A man with severe leg pain was diagnosed with sciatica and discharged from an ED. Unfortunately, this occurred without a thorough evaluation that would have revealed the correct diagnosis.

“Six hours later, he presented to another ED with total femoral artery occlusion,” says John Davenport, MD, JD, physician risk manager of a California-based HMO. The patient lost his leg and later died due to surgical complications.

The initial ED chart documented a full physical, including normal and full leg pulses. The patient’s wife, a nurse, was present at the evaluation. She stated at deposition that most of the evaluation never happened. The jury agreed.

“Expert testimony convinced the jury that, given the severe arterial occlusion, the finding of full and equal pulses was impossible, and that the note had been ‘templated’ into the chart,” Davenport says. The parties settled the case for $550,000.

The evaluation note was entered close in time to the ED visit, although not necessarily concurrently. “The bigger issue was the credibility of the note documenting items that were not actually done,” Davenport says. “This is a huge risk of a template note.” This surprisingly common scenario greatly complicates the defense of any ED malpractice claim. “First, it puts the EP’s veracity at issue. Secondly, it calls into question how careful the EP is,” says Frederick M. Cummings, JD, an attorney in the Phoenix office of Dickinson Wright.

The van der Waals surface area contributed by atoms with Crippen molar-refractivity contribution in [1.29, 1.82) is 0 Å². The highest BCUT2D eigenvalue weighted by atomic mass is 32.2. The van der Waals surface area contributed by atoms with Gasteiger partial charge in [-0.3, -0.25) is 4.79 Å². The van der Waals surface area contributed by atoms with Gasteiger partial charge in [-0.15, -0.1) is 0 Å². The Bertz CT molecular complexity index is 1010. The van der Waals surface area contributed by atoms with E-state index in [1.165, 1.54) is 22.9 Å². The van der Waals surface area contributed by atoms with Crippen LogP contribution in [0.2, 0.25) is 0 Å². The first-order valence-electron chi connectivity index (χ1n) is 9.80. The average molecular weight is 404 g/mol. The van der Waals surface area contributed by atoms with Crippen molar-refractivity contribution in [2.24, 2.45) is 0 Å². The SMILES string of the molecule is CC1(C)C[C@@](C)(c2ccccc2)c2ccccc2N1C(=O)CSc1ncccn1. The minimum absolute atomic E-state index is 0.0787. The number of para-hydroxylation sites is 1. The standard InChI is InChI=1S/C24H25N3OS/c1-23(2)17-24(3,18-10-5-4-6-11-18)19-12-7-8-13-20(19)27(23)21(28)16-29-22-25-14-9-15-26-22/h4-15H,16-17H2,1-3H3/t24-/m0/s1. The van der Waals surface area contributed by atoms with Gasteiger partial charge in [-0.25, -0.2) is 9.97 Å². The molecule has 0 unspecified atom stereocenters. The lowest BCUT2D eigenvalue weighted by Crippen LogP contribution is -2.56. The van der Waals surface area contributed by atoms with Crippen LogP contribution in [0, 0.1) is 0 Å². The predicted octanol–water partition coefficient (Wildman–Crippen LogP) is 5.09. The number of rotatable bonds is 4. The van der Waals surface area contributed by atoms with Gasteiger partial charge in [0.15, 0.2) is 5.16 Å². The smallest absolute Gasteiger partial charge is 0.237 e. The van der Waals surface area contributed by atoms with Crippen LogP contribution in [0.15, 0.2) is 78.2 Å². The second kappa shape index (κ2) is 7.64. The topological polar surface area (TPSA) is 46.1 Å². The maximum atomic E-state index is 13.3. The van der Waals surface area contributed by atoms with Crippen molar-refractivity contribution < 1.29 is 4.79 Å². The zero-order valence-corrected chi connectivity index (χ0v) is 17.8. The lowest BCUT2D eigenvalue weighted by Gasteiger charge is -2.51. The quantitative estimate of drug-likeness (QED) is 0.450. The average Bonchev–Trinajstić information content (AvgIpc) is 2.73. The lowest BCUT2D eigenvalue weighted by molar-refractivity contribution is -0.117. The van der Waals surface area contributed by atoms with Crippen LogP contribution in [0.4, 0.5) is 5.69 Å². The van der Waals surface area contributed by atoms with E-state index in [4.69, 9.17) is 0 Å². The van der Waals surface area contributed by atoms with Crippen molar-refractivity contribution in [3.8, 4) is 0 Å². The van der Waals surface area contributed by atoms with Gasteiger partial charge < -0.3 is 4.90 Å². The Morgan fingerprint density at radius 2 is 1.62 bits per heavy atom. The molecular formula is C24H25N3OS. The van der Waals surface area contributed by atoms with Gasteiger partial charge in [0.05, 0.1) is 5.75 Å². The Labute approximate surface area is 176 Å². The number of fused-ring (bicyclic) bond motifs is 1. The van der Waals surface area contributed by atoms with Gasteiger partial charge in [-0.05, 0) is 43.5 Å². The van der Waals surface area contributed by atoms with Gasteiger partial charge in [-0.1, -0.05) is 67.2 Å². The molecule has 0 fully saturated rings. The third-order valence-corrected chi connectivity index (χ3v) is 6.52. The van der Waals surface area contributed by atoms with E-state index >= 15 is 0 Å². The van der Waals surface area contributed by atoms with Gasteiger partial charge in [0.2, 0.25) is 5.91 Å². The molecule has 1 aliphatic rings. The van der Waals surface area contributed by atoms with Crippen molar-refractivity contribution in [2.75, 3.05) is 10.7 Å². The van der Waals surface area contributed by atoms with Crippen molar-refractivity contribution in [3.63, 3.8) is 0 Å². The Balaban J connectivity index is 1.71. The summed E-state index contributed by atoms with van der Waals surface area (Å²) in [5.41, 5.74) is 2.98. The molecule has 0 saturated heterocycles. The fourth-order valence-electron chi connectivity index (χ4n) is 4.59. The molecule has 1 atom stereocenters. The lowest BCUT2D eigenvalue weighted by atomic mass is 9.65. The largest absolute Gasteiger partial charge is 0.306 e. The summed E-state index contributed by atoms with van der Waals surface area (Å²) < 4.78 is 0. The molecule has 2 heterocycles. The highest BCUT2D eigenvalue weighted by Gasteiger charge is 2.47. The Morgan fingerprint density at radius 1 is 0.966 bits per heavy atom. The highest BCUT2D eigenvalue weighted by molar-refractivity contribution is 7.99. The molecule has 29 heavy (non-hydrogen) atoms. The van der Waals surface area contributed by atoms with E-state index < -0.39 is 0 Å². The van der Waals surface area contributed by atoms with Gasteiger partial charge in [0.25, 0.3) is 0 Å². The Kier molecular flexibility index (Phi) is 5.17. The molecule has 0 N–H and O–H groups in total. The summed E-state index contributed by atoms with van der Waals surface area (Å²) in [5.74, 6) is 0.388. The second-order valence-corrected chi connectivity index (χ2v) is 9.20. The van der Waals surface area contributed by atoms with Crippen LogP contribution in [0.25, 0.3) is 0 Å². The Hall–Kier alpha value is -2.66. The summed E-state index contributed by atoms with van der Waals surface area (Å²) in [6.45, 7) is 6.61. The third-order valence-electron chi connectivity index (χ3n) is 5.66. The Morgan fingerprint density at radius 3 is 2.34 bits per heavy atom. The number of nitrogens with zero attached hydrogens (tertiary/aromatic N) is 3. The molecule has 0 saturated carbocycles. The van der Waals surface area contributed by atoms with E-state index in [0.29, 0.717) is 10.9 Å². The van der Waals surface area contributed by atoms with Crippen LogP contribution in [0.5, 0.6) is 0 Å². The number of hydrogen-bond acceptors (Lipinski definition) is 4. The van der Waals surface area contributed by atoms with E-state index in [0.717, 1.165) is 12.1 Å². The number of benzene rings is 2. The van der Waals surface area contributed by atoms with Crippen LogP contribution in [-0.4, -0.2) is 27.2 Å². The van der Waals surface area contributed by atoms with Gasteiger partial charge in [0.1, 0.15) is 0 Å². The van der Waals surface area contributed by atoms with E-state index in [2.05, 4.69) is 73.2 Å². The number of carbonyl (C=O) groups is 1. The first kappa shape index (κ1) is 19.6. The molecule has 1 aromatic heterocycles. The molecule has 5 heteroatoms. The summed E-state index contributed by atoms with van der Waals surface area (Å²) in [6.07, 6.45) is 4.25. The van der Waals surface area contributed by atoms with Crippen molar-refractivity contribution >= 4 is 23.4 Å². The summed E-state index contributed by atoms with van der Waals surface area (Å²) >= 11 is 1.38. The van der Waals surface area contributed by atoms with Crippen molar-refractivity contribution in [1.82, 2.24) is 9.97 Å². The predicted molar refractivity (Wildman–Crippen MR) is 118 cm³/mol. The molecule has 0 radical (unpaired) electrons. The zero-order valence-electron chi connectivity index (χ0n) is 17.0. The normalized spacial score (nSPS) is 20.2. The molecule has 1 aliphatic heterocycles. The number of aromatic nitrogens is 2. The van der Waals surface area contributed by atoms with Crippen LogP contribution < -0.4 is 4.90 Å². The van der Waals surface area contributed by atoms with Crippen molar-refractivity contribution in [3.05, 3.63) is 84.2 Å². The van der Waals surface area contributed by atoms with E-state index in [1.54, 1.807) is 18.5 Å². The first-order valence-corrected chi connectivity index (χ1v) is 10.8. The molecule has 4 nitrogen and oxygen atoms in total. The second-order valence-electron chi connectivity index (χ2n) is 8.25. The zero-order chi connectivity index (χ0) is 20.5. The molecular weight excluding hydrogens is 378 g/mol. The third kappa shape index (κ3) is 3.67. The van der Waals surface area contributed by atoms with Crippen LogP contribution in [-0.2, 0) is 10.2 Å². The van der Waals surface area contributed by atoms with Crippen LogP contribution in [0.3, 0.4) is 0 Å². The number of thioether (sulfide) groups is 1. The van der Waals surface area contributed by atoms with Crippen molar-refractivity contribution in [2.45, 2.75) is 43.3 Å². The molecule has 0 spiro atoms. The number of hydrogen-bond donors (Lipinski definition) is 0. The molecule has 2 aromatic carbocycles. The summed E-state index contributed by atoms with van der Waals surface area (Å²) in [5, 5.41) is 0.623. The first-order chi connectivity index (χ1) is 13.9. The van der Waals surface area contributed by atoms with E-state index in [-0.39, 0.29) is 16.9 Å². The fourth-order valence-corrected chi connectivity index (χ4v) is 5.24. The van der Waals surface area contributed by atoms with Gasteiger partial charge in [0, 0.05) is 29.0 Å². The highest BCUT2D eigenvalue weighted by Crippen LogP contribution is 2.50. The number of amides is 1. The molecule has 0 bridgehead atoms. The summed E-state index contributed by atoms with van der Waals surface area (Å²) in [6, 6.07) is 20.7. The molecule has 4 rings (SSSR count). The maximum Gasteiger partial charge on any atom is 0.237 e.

Inadvertent checking of items is one of the legal risks of EMRs. “Even though it was meant to be a time-saving device for practitioners to include more information, practitioners often get lulled into a false sense of security and don’t always pay as much attention as they should,” Cummings offers.

This complicates defense of ED claims in several ways. One common scenario: Someone checks a box stating that the patient’s current medications were reviewed. It turns out the patient was taking a medication that was contraindicated to something that was administered in the ED.

“Now, you’re in a he said/she said situation. The patient will say, ‘I told them all the medications I was on,’ but there’s no evidence of it,” Cummings says.

Cummings sees a related problem frequently: The EP fails to check off a box he or she should have. “You want to make sure the record indicates you’ve done everything according to what the patient’s condition requires,” he advises. If the EMR dropdown box says the EP should check specific systems, and the EP does not do so, that EP is now in a difficult position. This sometimes happens with patients who present with a possible infection. If the box indicating temperature is not checked, the Systemic Inflammatory Response Syndrome protocol is not pulled up. This means all the required interventions are not necessarily performed.

“Now, you have a case of missed sepsis,” Cummings notes. “I have seen that too often.”

The best, and possibly only, response, at that point? Admit it was overlooked but that the EP’s “usual and customary” practice was to always perform the task.

“You can, in most jurisdictions, testify as to what you customarily would have done, even though you might not have a specific recollection of doing it,” Cummings says.

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